Glenn E. Smiley, a doyen of pacifism who as early as 1940 was using the technique of nonviolence to desegregate tearooms in downtown Los Angeles department stores and 20 years later brought that tool of racial equality to Martin Luther King Jr., has died.
Dean Hansell, who serves on the board of directors of the Los Angeles chapter of the Martin Luther King Center for Nonviolence, said the chapter's first executive director was 83 when he died Tuesday in Glendale of the complications of a stroke.
A lifelong pacifist, Smiley chose to go to prison rather than into the military as a chaplain or a medic during World War II, even though as a clergyman he could have received an exemption.
In 1942, he was serving as a Methodist minister in Texas when he became intrigued with the nonviolent approach used by Mohandas K. Gandhi to win India independence from the British.
Smiley joined the staff of the Fellowship of Reconciliation, serving 25 years as regional secretary in California and then on the national staff in Nyack, N.Y.
In 1956, as King was expanding his bus boycott in Montgomery, Ala., he sought support from FOR. At that point, Smiley recalled years later, King was unsure what techniques might best bring about integration of the South.
Smiley answered King's call and explained to him how Gandhi had achieved his goals. King sent Smiley around the South preaching the doctrine to church congregations and civil-rights groups, and nonviolence quickly became a binding premise of King's Southern Christian Leadership Conference.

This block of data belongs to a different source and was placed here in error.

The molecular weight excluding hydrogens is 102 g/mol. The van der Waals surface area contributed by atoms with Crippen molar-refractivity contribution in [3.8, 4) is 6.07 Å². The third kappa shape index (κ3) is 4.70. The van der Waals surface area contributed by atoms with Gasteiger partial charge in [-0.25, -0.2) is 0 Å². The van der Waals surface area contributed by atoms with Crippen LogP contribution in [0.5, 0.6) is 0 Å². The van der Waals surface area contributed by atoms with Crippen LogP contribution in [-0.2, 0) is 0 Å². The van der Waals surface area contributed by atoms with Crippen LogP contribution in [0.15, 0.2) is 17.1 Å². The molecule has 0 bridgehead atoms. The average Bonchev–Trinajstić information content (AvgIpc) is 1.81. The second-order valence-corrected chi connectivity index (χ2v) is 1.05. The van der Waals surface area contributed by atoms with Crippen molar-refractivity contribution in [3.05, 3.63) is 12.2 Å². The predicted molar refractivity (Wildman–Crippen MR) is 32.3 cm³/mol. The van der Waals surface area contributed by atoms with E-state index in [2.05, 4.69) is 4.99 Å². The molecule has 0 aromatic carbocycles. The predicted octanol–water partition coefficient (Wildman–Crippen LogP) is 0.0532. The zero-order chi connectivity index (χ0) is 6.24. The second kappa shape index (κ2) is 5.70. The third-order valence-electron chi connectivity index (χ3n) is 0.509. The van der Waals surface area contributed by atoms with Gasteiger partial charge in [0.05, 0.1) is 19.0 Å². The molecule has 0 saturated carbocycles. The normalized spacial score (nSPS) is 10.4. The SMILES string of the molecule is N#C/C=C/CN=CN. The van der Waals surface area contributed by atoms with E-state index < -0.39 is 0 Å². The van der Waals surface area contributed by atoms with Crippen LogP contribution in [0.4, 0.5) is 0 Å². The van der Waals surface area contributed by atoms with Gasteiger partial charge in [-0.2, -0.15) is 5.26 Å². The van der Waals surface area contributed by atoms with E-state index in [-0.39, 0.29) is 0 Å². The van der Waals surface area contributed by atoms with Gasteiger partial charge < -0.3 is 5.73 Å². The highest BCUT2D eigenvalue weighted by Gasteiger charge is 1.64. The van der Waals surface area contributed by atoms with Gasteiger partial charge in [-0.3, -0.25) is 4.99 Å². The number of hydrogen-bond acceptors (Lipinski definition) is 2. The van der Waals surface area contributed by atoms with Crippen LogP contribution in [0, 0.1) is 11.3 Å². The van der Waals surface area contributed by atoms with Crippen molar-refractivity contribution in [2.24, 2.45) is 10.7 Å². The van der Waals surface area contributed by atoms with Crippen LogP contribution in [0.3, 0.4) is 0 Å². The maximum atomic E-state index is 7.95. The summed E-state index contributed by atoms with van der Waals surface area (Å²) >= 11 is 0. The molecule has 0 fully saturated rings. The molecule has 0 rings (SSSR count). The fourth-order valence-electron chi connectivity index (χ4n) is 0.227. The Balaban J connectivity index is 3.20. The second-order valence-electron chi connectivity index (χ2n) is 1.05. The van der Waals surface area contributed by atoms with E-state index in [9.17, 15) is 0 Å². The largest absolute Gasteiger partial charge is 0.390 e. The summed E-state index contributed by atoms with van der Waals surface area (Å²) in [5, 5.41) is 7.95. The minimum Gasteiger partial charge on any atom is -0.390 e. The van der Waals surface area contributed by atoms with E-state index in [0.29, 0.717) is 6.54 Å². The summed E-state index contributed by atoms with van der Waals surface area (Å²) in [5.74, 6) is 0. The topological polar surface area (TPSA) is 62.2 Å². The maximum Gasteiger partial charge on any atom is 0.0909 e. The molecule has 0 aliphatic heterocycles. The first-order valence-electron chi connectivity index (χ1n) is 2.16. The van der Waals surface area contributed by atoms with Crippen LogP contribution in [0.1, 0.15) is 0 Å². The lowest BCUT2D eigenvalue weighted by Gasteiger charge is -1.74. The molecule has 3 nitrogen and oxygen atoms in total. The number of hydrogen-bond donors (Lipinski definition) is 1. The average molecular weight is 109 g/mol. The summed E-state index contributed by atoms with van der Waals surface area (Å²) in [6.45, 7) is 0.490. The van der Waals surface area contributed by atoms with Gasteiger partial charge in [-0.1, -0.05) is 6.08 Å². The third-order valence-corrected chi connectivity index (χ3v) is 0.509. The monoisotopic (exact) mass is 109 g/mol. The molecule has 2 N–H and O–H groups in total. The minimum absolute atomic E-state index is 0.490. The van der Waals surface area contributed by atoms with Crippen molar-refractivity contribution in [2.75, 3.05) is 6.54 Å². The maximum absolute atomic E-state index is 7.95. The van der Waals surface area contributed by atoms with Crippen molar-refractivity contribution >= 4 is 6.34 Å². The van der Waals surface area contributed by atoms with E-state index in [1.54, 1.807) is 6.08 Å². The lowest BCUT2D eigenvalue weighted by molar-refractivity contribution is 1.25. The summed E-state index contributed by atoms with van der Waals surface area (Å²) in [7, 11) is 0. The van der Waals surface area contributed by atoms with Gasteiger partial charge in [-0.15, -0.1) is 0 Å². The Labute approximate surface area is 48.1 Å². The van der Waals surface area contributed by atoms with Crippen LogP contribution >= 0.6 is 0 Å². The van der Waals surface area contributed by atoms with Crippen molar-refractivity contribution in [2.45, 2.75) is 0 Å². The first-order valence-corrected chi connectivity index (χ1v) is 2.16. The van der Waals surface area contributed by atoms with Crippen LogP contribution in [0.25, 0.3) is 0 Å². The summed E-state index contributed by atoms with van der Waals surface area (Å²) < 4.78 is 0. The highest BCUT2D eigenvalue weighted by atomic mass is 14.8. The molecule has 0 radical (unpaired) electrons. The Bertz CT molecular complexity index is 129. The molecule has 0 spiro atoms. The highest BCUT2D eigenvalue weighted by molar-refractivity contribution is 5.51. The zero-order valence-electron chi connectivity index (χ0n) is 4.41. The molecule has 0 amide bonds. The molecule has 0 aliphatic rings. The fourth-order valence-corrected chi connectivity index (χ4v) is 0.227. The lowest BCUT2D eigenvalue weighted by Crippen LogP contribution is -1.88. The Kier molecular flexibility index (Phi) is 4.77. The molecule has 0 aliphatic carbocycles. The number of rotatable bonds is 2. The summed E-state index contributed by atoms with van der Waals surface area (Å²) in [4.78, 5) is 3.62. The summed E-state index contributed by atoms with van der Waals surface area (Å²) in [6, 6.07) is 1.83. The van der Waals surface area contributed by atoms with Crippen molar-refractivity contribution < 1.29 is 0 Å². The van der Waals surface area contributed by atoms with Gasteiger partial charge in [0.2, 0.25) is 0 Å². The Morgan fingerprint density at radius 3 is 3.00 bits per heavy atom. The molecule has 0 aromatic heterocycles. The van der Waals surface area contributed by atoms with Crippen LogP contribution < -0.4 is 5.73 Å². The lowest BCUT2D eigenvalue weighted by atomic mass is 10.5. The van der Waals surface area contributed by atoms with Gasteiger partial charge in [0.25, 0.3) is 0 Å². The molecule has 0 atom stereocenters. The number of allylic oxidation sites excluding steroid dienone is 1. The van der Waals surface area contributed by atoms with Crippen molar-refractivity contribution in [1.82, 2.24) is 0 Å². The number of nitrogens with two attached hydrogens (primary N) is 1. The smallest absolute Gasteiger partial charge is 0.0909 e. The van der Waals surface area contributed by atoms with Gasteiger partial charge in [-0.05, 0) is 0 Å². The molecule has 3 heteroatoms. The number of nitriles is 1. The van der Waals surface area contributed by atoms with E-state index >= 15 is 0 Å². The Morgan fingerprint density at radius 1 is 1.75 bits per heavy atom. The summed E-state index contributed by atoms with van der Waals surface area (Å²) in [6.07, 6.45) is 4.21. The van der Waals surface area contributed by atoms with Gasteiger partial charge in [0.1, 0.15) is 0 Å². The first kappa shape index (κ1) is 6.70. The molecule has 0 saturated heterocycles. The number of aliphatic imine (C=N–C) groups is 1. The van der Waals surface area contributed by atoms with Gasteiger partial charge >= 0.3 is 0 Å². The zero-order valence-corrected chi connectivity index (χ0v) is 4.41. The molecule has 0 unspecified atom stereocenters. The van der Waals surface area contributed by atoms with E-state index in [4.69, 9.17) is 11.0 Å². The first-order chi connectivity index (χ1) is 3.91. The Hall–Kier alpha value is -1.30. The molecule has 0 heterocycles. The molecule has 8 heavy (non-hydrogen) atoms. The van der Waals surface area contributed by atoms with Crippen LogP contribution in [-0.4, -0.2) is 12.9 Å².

The two men maintained a close relationship until King's assassination in 1968.
Smiley then went to South America, where he taught nonviolence under the auspices of the National Council of Churches and the National Council of Catholic Bishops.
In 1990, he founded the King center in Los Angeles to promulgate his lifelong philosophy:
"That nonviolence is the most effective way of achieving change because in the process it does not rip countries apart. It builds, it does not destroy."
Smiley's survivors include his wife, Helen, three children, eight grandchildren and 22 great-grandchildren.
A memorial service has been scheduled for 7 p.m. Saturday at Holman United Methodist Church, 3320 W. Adams Blvd., Los Angeles.